advanced Amsterdam-based Digital Methods researchers. Thematic projects may
include explorations of the comment space, real-time results, activity in
social media, comparative Web space temporalities (such as static,
real-time, periodic and irregularly-paced), as well as the creation of Web
collections for the purposes of historical research.


To apply for the Digital Methods Training Certificate Program, 28 June - 9
July 2010, please send a one-page letter explaining how digital methods
training would benefit your current work, and also enclose a CV. Mark your
application "DMI Training Certificate Program."

To apply for the Digital Methods Advanced Projects Program, 9 August - 27
August 2010, please send a one-page letter explaining how digital methods
have benefited your work, and also enclose a CV. Mark your application "DMI
Summer Advanced Program."

To apply for both programs, please write a letter explaining your overall
affinity with digital methods work, and include your CV. Mark your
application "DMI Summer Full Program."

Selection of participants is based on the fit between candidate interests
and available skills and expertise. Selection is also based on commitment to
full attendance as well as your work in digital methods. Please be advised
that we may contact you for additional information and request a
conversation in person, by phone or by Skype (whichever is most suitable).

Please send applications to Esther Weltevrede, Digital Methods Initiative,
Media Studies, University of Amsterdam, info {at} digitalmethods.net.
Informal queries should be sent to Richard Rogers, University of Amsterdam,
rogers {at} uva.nl.

Deadline for applications is 3 May 2010. Responses to be sent on 7 May 2010.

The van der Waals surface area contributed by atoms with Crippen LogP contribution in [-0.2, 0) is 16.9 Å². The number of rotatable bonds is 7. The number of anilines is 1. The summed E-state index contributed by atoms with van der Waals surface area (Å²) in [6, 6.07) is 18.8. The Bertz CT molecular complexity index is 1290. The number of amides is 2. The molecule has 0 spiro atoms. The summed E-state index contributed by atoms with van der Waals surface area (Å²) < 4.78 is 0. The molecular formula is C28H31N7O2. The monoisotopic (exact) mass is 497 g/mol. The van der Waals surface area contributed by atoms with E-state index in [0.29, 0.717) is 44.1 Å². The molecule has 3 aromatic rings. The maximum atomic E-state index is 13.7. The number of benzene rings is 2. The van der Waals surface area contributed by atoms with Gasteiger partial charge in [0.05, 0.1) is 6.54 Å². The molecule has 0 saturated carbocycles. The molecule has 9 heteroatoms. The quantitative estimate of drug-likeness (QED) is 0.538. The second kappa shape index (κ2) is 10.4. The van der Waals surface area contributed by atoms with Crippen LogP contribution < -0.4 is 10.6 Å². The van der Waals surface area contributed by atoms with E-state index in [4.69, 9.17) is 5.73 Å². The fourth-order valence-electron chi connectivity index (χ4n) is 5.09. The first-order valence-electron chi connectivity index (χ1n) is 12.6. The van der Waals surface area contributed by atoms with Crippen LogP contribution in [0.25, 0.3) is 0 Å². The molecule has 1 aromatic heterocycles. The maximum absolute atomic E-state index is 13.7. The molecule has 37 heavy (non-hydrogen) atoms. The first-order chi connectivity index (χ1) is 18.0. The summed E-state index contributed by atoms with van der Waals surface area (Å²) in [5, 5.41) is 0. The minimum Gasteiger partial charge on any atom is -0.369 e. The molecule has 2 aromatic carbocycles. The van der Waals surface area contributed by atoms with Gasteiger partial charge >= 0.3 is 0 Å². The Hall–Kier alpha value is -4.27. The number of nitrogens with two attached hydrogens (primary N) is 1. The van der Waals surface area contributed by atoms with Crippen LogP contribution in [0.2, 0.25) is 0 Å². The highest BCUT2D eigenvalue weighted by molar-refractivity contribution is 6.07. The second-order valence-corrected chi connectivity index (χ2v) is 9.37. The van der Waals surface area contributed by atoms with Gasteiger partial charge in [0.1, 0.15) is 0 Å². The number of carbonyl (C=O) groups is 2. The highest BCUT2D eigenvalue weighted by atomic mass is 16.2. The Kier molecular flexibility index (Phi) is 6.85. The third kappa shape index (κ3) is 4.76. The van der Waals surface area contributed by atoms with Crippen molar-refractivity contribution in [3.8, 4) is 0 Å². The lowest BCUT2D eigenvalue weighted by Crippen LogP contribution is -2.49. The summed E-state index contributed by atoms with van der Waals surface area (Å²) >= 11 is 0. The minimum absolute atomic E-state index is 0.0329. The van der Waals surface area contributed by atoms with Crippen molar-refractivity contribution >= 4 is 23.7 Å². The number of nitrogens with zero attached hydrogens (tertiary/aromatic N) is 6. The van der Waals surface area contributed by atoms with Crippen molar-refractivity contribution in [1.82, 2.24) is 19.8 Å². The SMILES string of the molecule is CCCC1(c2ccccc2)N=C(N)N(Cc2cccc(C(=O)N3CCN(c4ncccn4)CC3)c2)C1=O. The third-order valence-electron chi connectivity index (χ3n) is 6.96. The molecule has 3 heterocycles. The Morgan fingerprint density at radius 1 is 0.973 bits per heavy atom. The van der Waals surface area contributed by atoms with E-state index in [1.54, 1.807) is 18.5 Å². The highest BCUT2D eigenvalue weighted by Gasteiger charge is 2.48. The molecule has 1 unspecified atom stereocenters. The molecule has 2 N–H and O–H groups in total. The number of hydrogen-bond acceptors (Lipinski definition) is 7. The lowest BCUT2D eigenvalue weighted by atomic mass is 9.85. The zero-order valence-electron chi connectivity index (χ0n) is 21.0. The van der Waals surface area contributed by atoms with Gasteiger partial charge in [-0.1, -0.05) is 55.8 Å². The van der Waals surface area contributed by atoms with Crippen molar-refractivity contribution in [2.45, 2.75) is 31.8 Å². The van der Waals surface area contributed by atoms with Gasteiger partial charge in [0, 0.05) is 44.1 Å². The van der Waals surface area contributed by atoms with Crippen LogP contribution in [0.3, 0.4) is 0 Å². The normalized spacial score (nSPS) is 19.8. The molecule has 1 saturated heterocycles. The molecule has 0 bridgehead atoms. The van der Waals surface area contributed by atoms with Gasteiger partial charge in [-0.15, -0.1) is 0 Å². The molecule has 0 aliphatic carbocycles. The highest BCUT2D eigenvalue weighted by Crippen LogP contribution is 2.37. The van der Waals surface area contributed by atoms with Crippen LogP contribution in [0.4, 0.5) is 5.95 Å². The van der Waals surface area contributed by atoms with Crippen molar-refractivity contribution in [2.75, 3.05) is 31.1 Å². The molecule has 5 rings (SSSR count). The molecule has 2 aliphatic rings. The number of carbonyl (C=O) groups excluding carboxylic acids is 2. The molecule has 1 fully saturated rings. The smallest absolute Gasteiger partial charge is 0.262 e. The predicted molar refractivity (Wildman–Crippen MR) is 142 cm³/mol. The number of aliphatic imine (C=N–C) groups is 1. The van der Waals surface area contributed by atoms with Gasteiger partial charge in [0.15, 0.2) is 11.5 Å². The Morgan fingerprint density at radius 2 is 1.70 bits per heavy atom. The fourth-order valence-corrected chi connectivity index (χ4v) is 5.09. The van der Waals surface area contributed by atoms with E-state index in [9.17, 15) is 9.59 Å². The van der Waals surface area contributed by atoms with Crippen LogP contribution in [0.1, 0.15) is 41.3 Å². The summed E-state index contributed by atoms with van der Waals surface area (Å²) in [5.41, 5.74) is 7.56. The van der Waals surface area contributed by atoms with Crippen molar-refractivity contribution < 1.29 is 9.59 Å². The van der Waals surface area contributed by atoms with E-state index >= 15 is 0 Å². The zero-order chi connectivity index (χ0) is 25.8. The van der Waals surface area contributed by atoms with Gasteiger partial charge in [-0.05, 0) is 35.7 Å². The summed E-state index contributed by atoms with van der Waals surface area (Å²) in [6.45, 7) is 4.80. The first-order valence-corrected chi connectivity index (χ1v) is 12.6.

Conversations in person, by phone or by Skype will be held on 10 and 11 May.
Circulation of finalized participants' list on 12 May.


Participants must arrange their own travel and accommodation. There is no
fee for participation in the Summer School. Space is limited.

The Digital Methods Initiative acknowledges the generous support of the
Science Faculty, University of Amsterdam, and Platform Beta Techniek,

Previous Digital Methods Summer Schools, 2007-2009

The Digital Methods Summer School is in its fourth year. The third Summer
School in 2009 treated media attention formats, Wikipedia as space of
controversy, repurposing Google for social research and methods for Internet
archive research, including "conjuring a past state of the Web." The second
Summer School, which coincided with the 10-year jubilee of the Govcom.org
foundation, was dedicated to the turn away from user studies, and also
produced the video, commenting on Google's 10-year anniversary, "Google and
the politics of tabs." The IP Browser, recently shown at Arts Santa Monica
in Barcelona, is also a product of the 2008 gatherings. The first Summer
School, in 2007, sought to establish the study of natively digital objects,
how they are handled by dominant web devices, and whether the "methods in
the media" may be repurposed for social and cultural research.

Related project URLs

The Digital Methods Initiative (DMI), Amsterdam, participates in the EU
project facilitated by Bruno Latour, Sciences Po, Paris,

DMI researchers also participate in the ATACD network, the EU project
facilitated by Celia Lury, Goldsmiths, London, http://www.atacd.net/.


Reworking method for Internet research, the Digital Methods Initiative (DMI)
is a collaboration of the New Media & Digital Culture, University of
Amsterdam and the Govcom.org Foundation, Amsterdam. Its director is Richard
Rogers, Chair, New Media & Digital Culture, University of Amsterdam, and its
coordinators are Esther Weltevrede and Sabine Niederer, PhD candidates in
Media Studies, University of Amsterdam.